Disclaimer | This article may contain affiliate links, this means that at no cost to you, we may receive a small commission for qualifying purchases.
The project concerns the extension and renovation of an existing daycare centre for mentally disabled, situated in a natural wetland area near Delft, the Netherlands. The complicated limitations of the patients make the sensory and tactile quality of the building a key issue in the design process. The emotional wellbeing of this specific group and their ability for orientation is greatly determined by the building, both in shape, lighting and the use of materials. Every day, around 70 people between the age of 15 and 65 are visiting the centre.
The extension is located on the backside of the building and forms an organic shape that is cladded with thatch.
By using this natural material, the building dissolves into the garden and woodland surrounding it. Also, the use of thatch allows the covering of the irregular shape and serves as a sustainable material with very high insulation specifications due to the air pockets within the reeds. The thatch is applied according to a modern system, in which the reeds are bound on a closed wooden surface. This prevents fresh air from reaching the backside of the thatch. In this manner, an improved thermal insulation is obtained as well as a reduced fire hazard. Along with preventive coatings, the fire risk of the building is now equal to that of a brick building.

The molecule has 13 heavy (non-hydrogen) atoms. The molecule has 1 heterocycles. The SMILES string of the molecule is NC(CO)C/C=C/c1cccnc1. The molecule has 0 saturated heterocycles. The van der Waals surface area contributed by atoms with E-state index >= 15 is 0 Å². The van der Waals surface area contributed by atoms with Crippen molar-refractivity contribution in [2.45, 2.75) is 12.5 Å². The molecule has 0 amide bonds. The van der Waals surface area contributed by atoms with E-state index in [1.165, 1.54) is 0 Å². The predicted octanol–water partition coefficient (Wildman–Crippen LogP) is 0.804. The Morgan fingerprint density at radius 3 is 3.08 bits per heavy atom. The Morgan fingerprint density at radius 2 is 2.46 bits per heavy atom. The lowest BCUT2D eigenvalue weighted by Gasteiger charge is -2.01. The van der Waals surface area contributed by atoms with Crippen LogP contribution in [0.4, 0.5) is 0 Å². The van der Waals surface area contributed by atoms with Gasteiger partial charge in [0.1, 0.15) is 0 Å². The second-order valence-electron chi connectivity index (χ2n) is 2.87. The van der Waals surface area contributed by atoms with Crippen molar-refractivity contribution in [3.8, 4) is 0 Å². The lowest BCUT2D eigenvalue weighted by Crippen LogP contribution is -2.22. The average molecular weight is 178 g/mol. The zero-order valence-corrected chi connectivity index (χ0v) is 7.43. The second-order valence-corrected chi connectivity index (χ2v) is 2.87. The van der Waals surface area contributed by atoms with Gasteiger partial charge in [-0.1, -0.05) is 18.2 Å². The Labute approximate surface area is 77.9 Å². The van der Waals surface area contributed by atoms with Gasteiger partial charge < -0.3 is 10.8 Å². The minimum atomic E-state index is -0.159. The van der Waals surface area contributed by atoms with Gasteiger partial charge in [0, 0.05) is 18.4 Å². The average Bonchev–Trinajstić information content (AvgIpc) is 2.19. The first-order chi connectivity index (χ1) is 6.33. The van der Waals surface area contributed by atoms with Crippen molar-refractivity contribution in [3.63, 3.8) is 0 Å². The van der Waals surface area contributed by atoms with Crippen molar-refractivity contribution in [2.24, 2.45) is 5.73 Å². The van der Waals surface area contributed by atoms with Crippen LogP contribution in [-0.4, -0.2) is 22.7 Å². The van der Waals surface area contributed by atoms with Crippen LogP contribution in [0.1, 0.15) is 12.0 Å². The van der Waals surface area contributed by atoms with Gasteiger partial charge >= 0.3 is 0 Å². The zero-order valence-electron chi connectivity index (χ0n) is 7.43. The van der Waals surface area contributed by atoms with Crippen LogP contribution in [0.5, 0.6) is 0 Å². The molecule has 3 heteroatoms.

The facades of the existing part are treated in two different ways. Those facing the public space are clad with silk-screened glass, based on a manipulated image of a thatch roof. The adjacent facades can only be perceived in perspective and are covered with a grid of thermally treated pinewood. This grid reacts on the forms of the thatch facade and is continued across all glass facades of the building, uniting old and new.
Between two parts of the old building, a new entrance has been built. In the entrance hall, both the thatch-facade and the pine-wood facade are continued into the interior, ending in the form of a huge sky-light hovering over the reception desk.
In the garden, subtle height differences are introduced in order to give the clients a safe feeling and prevent them from running off or starting to wander around the building. By doing so, less visible fences are needed around the building, allowing the open and transparent atmosphere that suits a building with this specific function.